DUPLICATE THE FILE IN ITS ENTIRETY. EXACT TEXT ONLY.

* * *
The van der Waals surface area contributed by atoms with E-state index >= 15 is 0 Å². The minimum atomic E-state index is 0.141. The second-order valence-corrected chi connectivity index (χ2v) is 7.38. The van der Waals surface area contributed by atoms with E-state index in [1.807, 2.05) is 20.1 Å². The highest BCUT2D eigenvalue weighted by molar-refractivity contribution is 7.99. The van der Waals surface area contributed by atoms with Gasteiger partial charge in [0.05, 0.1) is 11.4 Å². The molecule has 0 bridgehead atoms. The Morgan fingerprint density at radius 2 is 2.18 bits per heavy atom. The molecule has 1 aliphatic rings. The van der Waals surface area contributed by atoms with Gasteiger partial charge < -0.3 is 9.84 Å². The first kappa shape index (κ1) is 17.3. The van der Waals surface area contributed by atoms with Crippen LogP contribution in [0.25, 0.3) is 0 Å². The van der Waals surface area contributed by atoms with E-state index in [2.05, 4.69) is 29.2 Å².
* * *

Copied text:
The van der Waals surface area contributed by atoms with E-state index >= 15 is 0 Å². The minimum atomic E-state index is 0.141. The second-order valence-corrected chi connectivity index (χ2v) is 7.38. The van der Waals surface area contributed by atoms with E-state index in [1.807, 2.05) is 20.1 Å². The highest BCUT2D eigenvalue weighted by molar-refractivity contribution is 7.99. The van der Waals surface area contributed by atoms with Gasteiger partial charge in [0.05, 0.1) is 11.4 Å². The molecule has 0 bridgehead atoms. The Morgan fingerprint density at radius 2 is 2.18 bits per heavy atom. The molecule has 1 aliphatic rings. The van der Waals surface area contributed by atoms with Gasteiger partial charge < -0.3 is 9.84 Å². The first kappa shape index (κ1) is 17.3. The van der Waals surface area contributed by atoms with Crippen LogP contribution in [0.25, 0.3) is 0 Å². The van der Waals surface area contributed by atoms with E-state index in [2.05, 4.69) is 29.2 Å².